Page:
Skip to Main Content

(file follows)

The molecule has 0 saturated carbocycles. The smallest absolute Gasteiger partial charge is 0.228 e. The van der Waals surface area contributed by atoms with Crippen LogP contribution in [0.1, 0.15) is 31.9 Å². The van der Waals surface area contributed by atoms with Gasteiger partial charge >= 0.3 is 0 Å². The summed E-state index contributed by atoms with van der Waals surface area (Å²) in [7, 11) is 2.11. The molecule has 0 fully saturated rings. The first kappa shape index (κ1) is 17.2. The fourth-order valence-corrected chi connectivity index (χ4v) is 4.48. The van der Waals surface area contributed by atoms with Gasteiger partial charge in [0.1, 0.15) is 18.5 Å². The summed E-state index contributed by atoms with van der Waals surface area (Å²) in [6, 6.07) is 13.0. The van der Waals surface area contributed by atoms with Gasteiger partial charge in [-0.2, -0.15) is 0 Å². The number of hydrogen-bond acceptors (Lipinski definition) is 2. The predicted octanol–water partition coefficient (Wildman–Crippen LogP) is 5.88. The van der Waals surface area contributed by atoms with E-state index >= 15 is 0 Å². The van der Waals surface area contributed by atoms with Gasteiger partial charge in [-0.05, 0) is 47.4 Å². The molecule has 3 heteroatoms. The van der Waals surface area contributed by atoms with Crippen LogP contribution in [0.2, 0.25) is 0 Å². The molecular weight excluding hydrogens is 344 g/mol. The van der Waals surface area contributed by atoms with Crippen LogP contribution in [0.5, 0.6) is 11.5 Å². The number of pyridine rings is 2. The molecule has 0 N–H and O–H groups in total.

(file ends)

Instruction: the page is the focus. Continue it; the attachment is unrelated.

Social book marking services allow users sharing similar interests to save and exchange web content they find useful or relevant. Book marking is especially important for content not located by the top ranked web pages or easily explored with a traditional search engine. This study investigated the effects that the major context of use (work vs. non-work) has had on experiences with the social book marking service. A within-subject experiment was conducted with 77 subjects. Each took part in both work and non-work information tasks by interacting with six navigation aids. The MANOVA analysis results showed that the contexts of use, work versus non-work, have a significant effect on user information interaction experiences. Moreover, user expertise for work-related tasks has a significant impact on the user perceptions of navigation aids as helpful way finding cues. Understanding how users interact with various way finding cues can enlighten design considerations for refining social navigation functions. For social book marking service providers, the findings of this study offer new insights into user-centered design from an information interaction perspective.